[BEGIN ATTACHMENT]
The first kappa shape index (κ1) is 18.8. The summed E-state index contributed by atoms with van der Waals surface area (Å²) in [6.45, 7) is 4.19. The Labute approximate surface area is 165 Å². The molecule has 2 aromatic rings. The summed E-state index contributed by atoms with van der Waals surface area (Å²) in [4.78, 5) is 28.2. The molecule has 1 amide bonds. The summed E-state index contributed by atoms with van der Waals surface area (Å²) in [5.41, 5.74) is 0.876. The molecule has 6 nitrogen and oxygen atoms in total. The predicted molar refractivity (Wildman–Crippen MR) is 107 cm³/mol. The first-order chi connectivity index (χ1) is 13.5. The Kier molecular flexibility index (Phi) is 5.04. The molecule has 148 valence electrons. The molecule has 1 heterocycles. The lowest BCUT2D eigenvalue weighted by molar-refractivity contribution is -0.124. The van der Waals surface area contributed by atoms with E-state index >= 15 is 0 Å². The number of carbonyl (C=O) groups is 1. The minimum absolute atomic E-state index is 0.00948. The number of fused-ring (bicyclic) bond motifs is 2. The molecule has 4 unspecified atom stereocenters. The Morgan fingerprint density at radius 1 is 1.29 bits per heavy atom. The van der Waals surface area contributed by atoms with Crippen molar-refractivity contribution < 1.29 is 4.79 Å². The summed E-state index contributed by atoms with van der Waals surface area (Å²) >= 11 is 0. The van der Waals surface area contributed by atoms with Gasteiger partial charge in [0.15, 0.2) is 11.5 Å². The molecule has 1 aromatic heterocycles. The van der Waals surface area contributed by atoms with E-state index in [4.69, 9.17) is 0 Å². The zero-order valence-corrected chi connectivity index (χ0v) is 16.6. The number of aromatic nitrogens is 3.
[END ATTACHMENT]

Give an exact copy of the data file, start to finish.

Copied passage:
The first kappa shape index (κ1) is 18.8. The summed E-state index contributed by atoms with van der Waals surface area (Å²) in [6.45, 7) is 4.19. The Labute approximate surface area is 165 Å². The molecule has 2 aromatic rings. The summed E-state index contributed by atoms with van der Waals surface area (Å²) in [4.78, 5) is 28.2. The molecule has 1 amide bonds. The summed E-state index contributed by atoms with van der Waals surface area (Å²) in [5.41, 5.74) is 0.876. The molecule has 6 nitrogen and oxygen atoms in total. The predicted molar refractivity (Wildman–Crippen MR) is 107 cm³/mol. The first-order chi connectivity index (χ1) is 13.5. The Kier molecular flexibility index (Phi) is 5.04. The molecule has 148 valence electrons. The molecule has 1 heterocycles. The lowest BCUT2D eigenvalue weighted by molar-refractivity contribution is -0.124. The van der Waals surface area contributed by atoms with E-state index >= 15 is 0 Å². The number of carbonyl (C=O) groups is 1. The minimum absolute atomic E-state index is 0.00948. The number of fused-ring (bicyclic) bond motifs is 2. The molecule has 4 unspecified atom stereocenters. The Morgan fingerprint density at radius 1 is 1.29 bits per heavy atom. The van der Waals surface area contributed by atoms with Crippen molar-refractivity contribution < 1.29 is 4.79 Å². The summed E-state index contributed by atoms with van der Waals surface area (Å²) >= 11 is 0. The van der Waals surface area contributed by atoms with Gasteiger partial charge in [0.15, 0.2) is 11.5 Å². The molecule has 1 aromatic heterocycles. The van der Waals surface area contributed by atoms with E-state index in [4.69, 9.17) is 0 Å². The zero-order valence-corrected chi connectivity index (χ0v) is 16.6. The number of aromatic nitrogens is 3.